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We Are Explorers is a youth group for LGBTQ+ 13-19 year olds based in Leigh.
The young people are writing an LGBTQ+ play which includes two characters aged over 50. They have written a survey to help them write the play because they want this to be a story based on real LGBTQ issues and people. It is anonymous and data is password protected and will be destroyed before December 2023.
Please go to survey here.
International Day of Older People
To celebrate International Day of Older People 2022, please see the video featuring the lives of the incredible older LGBTQ+ people that the LGBT Foundation serves through the Pride in Ageing project.
Watch the full video here:
Times Gone By – LGBT History:
Gore Vidal – 3 October 1925 – 31 July 2012
Eugene Louis Vidal was born on 3 October 1925 in West Point, New York. He inherited his mother’s maiden name of “Gore” when he was baptised into the Episcopal faith at age 13. By age 14 he dropped his first two names because he “wanted a sharp, distinctive name, appropriate for an aspiring author, or a national political leader.”
After graduating in 1943, Vidal joined the US Army which influenced his first novel, Williwaw, published at age 19. His third novel, The City and the Pillar (1948), is the story of professional tennis player who never outgrows a boyhood crush on his best friend. The idea that gay men circulate in society largely undetected was an outrage to many readers. At the publisher’s insistence, the original book ended with a violent death. In 1968, with the change in social values, Vidal published a revised version. That book is often cited as the first mainstream coming-out novel.
Though he rejected being thought of as a ‘gay author’ and did not much embrace the gay community, most of his work featured more or less prominent gay characters, making him a huge influence in expanding gay visibility in mainstream fiction – even though, ironically, he believed public knowledge of his sexuality denied him full recognition from the literary community in the United States. Among his 22 novels were the fictional transgender opus Myra Breckinridge, and the plot-oriented historical fiction novels Burr, Julian, and Lincoln.
Vidal also wrote over 200 essays focusing mainly on sex, politics, and religion and the American character. Known for his sharp wit and biting commentary as well as his ‘quotability’ and insight, in 1993 he won a National Book Award for his collection United States: Essays, 1952-1992 and two years later his memoir, Palimpsest was met with great praise. Believing men and women were all potentially bisexual, Vidal rejected “homosexual” and “heterosexual” as identities. Nonetheless, he lived in Italy with his partner of fifty-three years, Howard Austen, until Austen’s death in 2003. Afterwards, Vidal sold their villa and moved to Los Angeles, where he died of complications from pneumonia on 31 July 2012.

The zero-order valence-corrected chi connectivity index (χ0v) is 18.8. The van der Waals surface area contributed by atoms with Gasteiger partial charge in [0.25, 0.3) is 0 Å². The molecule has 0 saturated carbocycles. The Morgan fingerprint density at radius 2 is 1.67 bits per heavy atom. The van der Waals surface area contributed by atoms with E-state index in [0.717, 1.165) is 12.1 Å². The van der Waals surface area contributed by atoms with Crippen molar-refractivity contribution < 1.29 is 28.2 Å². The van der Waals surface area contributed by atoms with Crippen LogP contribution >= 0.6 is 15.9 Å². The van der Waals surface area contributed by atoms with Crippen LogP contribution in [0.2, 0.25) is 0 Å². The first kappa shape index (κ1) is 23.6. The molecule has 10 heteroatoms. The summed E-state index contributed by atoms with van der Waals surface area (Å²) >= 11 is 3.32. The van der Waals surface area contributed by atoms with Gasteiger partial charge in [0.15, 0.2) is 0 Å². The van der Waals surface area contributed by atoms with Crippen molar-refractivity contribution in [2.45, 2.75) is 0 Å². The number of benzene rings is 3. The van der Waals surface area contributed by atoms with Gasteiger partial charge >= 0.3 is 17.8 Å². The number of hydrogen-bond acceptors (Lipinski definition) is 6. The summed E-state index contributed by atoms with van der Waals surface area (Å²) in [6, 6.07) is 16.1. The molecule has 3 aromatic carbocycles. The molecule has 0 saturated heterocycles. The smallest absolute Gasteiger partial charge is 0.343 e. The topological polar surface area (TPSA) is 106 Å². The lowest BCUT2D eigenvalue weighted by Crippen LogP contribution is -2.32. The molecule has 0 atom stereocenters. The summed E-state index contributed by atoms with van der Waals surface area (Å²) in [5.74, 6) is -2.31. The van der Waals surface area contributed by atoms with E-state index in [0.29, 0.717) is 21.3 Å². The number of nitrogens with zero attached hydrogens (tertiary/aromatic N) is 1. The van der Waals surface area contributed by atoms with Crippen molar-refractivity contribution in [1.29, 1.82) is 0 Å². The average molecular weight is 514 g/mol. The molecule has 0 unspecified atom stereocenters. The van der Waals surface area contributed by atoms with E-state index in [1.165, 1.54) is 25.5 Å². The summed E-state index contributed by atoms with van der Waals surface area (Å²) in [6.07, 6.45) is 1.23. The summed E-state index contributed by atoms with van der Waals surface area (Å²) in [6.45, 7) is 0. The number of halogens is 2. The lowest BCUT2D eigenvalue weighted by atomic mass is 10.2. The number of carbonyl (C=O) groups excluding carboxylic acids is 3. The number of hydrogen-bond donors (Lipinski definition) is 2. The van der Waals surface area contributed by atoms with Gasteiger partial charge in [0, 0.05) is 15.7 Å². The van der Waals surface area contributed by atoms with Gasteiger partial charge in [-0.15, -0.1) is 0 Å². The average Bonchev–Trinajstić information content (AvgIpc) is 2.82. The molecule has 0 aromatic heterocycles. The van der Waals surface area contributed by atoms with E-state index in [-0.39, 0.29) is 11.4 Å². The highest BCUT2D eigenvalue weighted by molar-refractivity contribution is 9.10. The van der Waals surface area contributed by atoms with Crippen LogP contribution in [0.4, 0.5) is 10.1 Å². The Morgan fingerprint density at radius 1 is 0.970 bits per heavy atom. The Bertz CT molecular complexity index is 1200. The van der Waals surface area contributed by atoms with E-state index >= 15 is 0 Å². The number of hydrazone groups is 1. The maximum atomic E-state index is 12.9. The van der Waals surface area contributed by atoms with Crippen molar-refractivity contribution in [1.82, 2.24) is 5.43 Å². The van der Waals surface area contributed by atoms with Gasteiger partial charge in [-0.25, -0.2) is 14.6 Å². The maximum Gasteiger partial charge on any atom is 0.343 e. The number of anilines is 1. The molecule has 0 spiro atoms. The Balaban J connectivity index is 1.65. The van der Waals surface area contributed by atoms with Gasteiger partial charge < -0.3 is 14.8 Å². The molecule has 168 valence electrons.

Dr Alan L Hart – 4 October 1890 – 1 July 1962
As a child Alan L Hart, who was assigned female at birth, was allowed to dress and live as a boy with both parents freely supporting his gender expression. Attending Albany College and then Stanford, he received his PhD from The University of Oregon.
In 1918 he married Inez Stark, using the name Robert Bamford. Later that year he had a hysterectomy, changed his name to Alan L Hart, and started a medical practice. Eventually recognised by a classmate from medical school, the couple began a recurring pattern of relocation and job changes. The stress of the continual secrecy led to their divorce.
In 1925 Alan remarried and from 1935-1942 wrote four novels (including Doctor Mallory and In the Lives of Men) set in the Pacific Northwest dealing with social issues within the medical field. Professionally Hart began to focus more on research – receiving his Masters Degree in Radiology in 1930 and another in Public Health in 1948.
After years of trying to keep a low profile, in the late 1940s Hart began taking newly available synthetic male hormones, which enabled him to grow a beard and lowered his voice sufficiently to give him the confidence to begin lecturing.
He became a prominent figure in the study of Tuberculosis. Highly contagious, especially among close-quartered urban dwellers, with no available tests and no known treatment, Tuberculosis became one of the most virulent killers in US History. Hart was one of the first to document how the disease was spread and how the isolation of carriers from the general public was key to slowing it – if it could be detected in its earliest stages. Speaking nationwide on Tuberculosis care, Hart dedicated all his time to fundraising for medical research and to help support economically challenged TB patients. In a move to end the stigma of the disease, Hart spearheaded a massive, nationwide campaign to use X-Ray Technology to screen people. This extremely successful detection effort led to earlier diagnoses to isolate carriers in publicly supported sanatoriums so they could recover before infecting others. All of the groundbreaking, visionary work Hart championed took place 20 years before the epidemiological test for tuberculosis was developed. As a result, it is thought that millions of lives were saved because of this one man’s commitment.
Dr Hart lived his entire life with most people completely unaware he was transgender. Even those who have studied his research are still mostly unaware of it. In spite of his unparalleled impact on history, he passed away in obscurity from complications due to heart disease in 1962.